Being A Professional Car Buff (Turning a Hobby Into a Career)


On a cool January day at about sunset, with a spirit of camaraderie among three teenagers that would parallel that of a NASA rocket launch, we gave each other the “all systems go” to start the engine we’d just rebuilt.

        Inside the house my father was watching the news on TV while my mother and one of my sisters were in the kitchen making dinner. Out on the driveway we fired up the freshly rebuilt engine and the high-pitched sound of the electric starter groaned as it pushed the high-compression cylinders to life.

        At first the engine coughed and shot a foot-long flame in a backfire through the carburetor. We loved it — even though it meant that we had to adjust the ignition timing before the engine would actually start. Then again I cranked the engine and, after another brief starter groan and a few individual ‘pops’ out the exhaust, it breathed the thunder of new engine life that we all were seeking.

         The intensity of the sound was deafening. Inside the house my father no doubt shook his head in dismay as he again reflected about how his son was turning into what he called a “grease monkey.”  My mother was more optimistic about what a passion and curiosity about cars could lead to in adventures ahead.

         Still they both agreed that an uncorked car in the driveway was too much. Immediately, they both came out to tell me and my sidekicks to “Put the mufflers on that car!  The vibration is knocking the crystal off your mother’s shelves and I’m trying to hear the news on TV!”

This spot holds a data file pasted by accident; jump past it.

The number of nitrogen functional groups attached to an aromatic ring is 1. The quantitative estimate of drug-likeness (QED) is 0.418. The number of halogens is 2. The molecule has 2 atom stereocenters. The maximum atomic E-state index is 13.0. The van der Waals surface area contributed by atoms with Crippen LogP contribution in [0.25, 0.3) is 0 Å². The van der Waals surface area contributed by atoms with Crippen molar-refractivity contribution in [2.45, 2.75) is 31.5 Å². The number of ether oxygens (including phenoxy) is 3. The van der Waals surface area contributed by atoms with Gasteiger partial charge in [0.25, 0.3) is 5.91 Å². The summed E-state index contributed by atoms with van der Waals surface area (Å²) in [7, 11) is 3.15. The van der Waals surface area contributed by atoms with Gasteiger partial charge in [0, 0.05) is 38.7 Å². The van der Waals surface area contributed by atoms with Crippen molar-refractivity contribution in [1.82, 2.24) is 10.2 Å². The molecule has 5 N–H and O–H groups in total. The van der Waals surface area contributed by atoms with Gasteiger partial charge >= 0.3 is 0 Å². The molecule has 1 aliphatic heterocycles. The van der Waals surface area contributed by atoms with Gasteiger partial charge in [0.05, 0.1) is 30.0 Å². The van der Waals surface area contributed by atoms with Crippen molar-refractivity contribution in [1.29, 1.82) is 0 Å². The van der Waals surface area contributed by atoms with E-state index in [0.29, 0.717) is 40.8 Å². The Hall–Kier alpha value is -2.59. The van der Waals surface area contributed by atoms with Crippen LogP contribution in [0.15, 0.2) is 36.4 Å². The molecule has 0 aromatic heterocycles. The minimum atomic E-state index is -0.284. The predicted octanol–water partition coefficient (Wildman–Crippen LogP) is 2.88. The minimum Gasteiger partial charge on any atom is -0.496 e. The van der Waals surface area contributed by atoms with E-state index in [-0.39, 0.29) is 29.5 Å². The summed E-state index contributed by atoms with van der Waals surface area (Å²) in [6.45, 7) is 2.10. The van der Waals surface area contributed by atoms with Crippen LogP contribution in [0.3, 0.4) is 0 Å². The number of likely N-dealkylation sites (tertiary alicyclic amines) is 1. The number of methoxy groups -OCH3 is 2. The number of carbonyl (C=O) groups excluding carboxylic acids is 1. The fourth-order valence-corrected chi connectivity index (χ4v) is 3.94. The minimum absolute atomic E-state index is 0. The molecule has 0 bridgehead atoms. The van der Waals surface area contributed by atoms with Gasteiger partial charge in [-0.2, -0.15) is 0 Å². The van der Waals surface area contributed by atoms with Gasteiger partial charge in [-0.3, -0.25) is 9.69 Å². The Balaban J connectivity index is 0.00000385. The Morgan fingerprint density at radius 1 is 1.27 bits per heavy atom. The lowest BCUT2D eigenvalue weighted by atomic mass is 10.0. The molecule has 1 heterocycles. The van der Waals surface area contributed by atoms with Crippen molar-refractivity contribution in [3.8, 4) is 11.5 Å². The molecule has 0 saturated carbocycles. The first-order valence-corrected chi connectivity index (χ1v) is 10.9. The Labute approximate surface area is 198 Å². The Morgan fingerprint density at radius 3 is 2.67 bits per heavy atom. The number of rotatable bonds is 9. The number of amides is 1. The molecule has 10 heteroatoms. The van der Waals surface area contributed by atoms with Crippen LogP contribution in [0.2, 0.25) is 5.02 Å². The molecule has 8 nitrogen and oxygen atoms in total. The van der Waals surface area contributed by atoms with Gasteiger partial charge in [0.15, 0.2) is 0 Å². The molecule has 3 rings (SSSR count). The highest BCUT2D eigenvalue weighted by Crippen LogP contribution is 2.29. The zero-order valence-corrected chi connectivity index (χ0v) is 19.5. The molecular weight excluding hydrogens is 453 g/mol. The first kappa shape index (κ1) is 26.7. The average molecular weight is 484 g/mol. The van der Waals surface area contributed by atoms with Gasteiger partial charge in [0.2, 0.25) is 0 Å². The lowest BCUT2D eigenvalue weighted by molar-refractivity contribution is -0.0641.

To my friends and me that initial 30-second roar from the engine was “symphony in agitated metal.”  It meant that we had succeeded in mastery over a complex piece of machinery that few in society — even years older -understood as well as we did.

        To my dad, the professional educator, the blast from that un-muffled and souped-up V-8 was just another reminder that somewhere he’d failed to inspire me into academia — or something more substantive than being a car buff.  To my mother, an actress in her other “profession,” she enjoyed seeing me develop pride in being able to repair and rebuild cars — except for the noise from an “un-muffled” engine.  Yet even my dad was supportive of my automotive career once I later graduated from college (funded, by the way, from employment as an automotive technician and later as a professional car buff in the automotive industry).


        The point of this scenario is the vista from which I was fortunate to begin my journey into the auto industry — from a hobby into a profession. Yet more importantly, how critical it is becoming to support young individuals who take interests in automobiles today. Though the field of automotive service has always been a vital element in our society, it has never been more esteemed than it is quickly becoming right now.

        With varied industry and business predictions, there have been estimates that as many as 30,000 or more new, highly trained technicians are required each year annually to 2020. Whatever their number, the technicians who are taking us into tomorrow are going to be remarkable “hybrids” — working on conventional internal combustion engines, hybrid electric-internal combustion powerplants, alternative-fuel engines such as natural gas, as well as advanced new lower-emission diesel engines.  Certainly by training and education they will represent the most authentic blend of computer systems and automotive mechanical pros that society has every known.

        The next time you hit your brakes in heavy rain and the ABS computer works seamlessly with your mechanical brakes, or you have to steer precisely around another vehicle with steering and suspension component  leaving no gap for error, remember who you’re encouraging to enter high school “auto shop.”  Your life may very well depend on the exacting work of that young individual in just a few years!

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